Important Details About The E-2 Visa You Need To Know
The E-2 Visa for Treaty Investors is a non-immigrant visa intended for investors who wish to enter the United States for managing and developing a substantially invested business which they have made in.
E-2 Visa CriteriaNationality
The possibility to apply for an E-2 Visa comes from Treaties of Commerce and Navigation, which are bilateral treaties entered into by the United States and certain foreign countries. To date, more than 80 countries maintain Treaties of Commerce and Navigation with the United States. To elaborate, countries, including France, the United Kingdom, Belgium, Canada, Switzerland, and Colombia, all operate under the Treaties of Commerce and Navigation with the United States. To qualify for the E-2 Visa, Treaty Investors must possess the nationality of a treaty country. When it comes to the nationality of a business, it is determined by the nationality of the individual owners of that business.
Substantial InvestmentInvestors hoping to obtain an E-2 Visa must invest a substantial amount of capital in a new or existing business in the United States. A “substantial” amount is defined as one that covers the start-up costs of the U.S. business.
An E-2 investment can take many forms, including:
- Purchase of products and/or services,
- Purchase/lease of physical premises,
- Payment of legal fees,
- Marketing budget, etc.
Active Commercial EnterpriseE-2 Treaty Investors must establish a real, active business that makes a significant economic contribution to the United States. This means that the operations of an E-2 business must generate an income that exceeds what is necessary to support the main E-2 Investor and his or her family. Additionally, the E-2 business must be able to create jobs for American workers.
When applying for an E-2 Visa, it is crucial to have a detailed business plan with 5-year projections to demonstrate to the U.S. immigration services that the E-2 business has a good chance of succeeding in the economy of the United States.
E-2 Visa ApplicationThe E-2 Visa is available to foreigners from qualifying Treaty Countries who have invested, or are in the process of investing, a substantial amount of capital in an American business and who will come to the United States to direct and develop that business.
When applying for an E-2 Visa, having a detailed business plan with 5-year projections, is crucial to demonstrate to the U.S. immigration services and that the E-2 business has a good chance of succeeding in the economy of the United States.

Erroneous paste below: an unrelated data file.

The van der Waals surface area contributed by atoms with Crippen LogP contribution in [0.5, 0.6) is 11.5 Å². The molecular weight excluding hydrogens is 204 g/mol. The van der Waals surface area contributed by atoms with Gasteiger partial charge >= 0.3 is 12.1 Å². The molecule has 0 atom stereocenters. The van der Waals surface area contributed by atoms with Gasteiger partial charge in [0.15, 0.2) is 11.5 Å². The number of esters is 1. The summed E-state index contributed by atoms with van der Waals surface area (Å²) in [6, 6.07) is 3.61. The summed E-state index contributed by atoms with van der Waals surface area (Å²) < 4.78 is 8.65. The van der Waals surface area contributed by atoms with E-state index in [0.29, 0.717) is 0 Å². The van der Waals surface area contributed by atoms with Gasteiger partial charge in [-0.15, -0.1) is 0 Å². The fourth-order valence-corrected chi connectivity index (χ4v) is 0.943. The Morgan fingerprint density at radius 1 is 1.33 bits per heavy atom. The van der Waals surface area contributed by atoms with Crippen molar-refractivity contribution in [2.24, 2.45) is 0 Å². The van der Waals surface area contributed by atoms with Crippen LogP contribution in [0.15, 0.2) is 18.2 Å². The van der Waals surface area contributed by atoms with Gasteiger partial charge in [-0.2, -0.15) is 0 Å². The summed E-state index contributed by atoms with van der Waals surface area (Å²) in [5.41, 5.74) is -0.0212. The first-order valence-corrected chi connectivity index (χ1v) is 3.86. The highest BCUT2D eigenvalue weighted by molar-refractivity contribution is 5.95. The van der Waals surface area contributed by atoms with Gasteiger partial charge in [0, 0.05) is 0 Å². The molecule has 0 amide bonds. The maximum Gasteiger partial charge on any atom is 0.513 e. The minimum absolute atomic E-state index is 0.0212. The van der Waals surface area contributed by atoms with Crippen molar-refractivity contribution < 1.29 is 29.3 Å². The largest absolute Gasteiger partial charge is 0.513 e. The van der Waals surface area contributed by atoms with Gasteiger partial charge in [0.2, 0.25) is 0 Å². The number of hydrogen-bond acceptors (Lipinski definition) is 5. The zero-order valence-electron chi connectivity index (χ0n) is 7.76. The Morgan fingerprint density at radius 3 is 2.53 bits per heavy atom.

Duration of the E-2 StatusThe applicable Treaties of Commerce and Navigation determine the duration of the E-2 status. Majority of treaties provide for a maximum visa duration of 5 years, which can be renewed indefinitely – that is the case for the treaty with France, Canada, Belgium, and Spain. The Treaty with Switzerland, for example, provides for a maximum duration of 4 years, which can also be extended indefinitely.
Some unusual E-2 situations may occur. For example, the treaty with Mexico provides for a maximum initial duration of 12 months that can be extended indefinitely, and the treaty with Ukraine provides for an initial duration of 3 months but it can only be renewed twice.
Generally, if the E-2 business remains active, encourages economic growth, and is not marginal, then renewals of the E-2 Visa will be granted to the treaty investor.
Family MembersSpouses and unmarried children, under the age of 21, of E-2 Visa applicants may be included in the main application as dependents. Also, the spouse of an E-2 Visa holder will be allowed to work in the United States and children will be allowed to go to school until the age of 21. However, the E-2 status does not allow children of the main visa holder to work in the United States. Additionally, after the age of 21, children of E-2 visa holders will have to apply for separate visas.
The Help of an E-2 Visa AttorneyApplying for an E-2 Visa is a complex process; the help of an experienced immigration attorney is crucial to avoid costly delays, or worse, denials.